Under heavy pressure from Congress and insurance industry lobbyists to pick up the pace on regulatory modernization, the National Conference of Insurance Legislators (NCOIL) accepted most of the changes to its market conduct surveillance model law suggested by the National Association of Insurance Commissioners (NAIC) at its summer meeting in Chicago.
NCOIL executive committee members voted 19-9 to approve the heavily negotiated model law largely for the sake of presenting a united front in the public-relations battle against Congressional usurpation of the states’ regulatory and tax authority over the insurance industry. Now the matter moves to the NAIC, whose leaders promised an up-or-down vote on the model at its September meeting and virtually guaranteed its passage. Insurers objected to several of the changes recommended by the NAIC but ultimately chose not to officially support or oppose the bill in hopes of moving the process along.
Insurers have complained vociferously that market conduct surveillance as practiced by the 18 states with enough resources to do it is riddled by inefficiency and a lack of consistency. State commissioners have wide discretion to order broad market conduct exams of insurers, often at the insurer’s expense. Insurer lobbyists also charge that exams are too often targeted at discovering only technical violations of the law rather than willful misconduct.
The current 50-state patchwork of market conduct surveillance, along with other issues such as producer licensing and freedoms of rate and form, have spurred Congressional interest in setting national standards for how insurance is regulated by the states. The pressure has been on both NCOIL and the NAIC to present a united front to Congress, showing that they can effect meaningful reform at the state level on their own and keep the $12 billion in estimated annual premium tax revenue rolling into state coffers.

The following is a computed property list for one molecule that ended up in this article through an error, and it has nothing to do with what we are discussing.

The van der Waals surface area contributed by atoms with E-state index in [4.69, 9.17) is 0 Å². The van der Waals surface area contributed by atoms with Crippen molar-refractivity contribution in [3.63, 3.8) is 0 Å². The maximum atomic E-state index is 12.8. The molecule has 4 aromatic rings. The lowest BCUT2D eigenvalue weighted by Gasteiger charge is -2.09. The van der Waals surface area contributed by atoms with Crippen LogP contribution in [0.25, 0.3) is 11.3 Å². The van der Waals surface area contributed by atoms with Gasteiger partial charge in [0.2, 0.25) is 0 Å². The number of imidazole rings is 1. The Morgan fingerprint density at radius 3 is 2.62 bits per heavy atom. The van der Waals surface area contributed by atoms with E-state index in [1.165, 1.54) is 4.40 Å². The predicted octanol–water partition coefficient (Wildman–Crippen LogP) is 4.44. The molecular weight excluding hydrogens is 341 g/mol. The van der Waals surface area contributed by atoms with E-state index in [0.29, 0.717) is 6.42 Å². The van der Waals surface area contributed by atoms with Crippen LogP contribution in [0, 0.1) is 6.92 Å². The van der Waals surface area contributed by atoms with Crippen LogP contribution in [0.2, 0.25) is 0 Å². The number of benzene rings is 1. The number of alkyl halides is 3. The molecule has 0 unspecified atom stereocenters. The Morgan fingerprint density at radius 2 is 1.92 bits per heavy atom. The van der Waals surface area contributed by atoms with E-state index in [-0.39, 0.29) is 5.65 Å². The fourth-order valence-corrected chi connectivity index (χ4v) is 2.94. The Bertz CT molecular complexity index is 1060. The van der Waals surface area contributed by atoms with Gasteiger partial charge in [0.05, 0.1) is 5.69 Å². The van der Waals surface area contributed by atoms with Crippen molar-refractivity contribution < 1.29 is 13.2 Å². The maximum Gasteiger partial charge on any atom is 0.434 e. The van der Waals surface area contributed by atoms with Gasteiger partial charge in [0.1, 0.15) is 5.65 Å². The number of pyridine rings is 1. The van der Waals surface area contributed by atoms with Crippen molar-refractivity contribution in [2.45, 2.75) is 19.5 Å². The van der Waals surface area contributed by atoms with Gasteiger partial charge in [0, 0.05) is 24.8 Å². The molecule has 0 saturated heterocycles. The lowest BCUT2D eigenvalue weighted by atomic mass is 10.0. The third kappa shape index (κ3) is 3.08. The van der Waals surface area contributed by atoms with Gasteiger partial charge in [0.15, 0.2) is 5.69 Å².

If nothing else, the groups hope the joint model could become the starting point for Congress if it chooses to address market conduct surveillance as part of federal legislation.
“I think that this shows that regulators and legislators can work together to get something done quickly that’s effective,” said North Dakota Insurance Commissioner Jim Poolman, who is the NAIC’s vice chair and attended the meeting. “I don’t think it will encourage Congress to lay off the issue, but it could potentially be used as baseline for federal standards.”
NCOIL finished its original model at its winter meeting last February in San Antonio, then asked the NAIC not to amend the model directly but to make recommendations instead. “We realized that NCOIL has tremendous ownership of the model,” Poolman told IJ. “They were the ones who started the process, who came up with the initial model and we appreciate that, thus the reason we made recommendations. It’s been a truly collaborative process and we wanted it to continue to be so. We all have the same goal, to have an efficient market conduct process, and to make sure it’s effective.”
Regardless, most of the NAIC’s recommendations were accepted by NCOIL, leading to substantive differences from the original model that weakened its effectiveness, according to lobbyists for the insurance industry.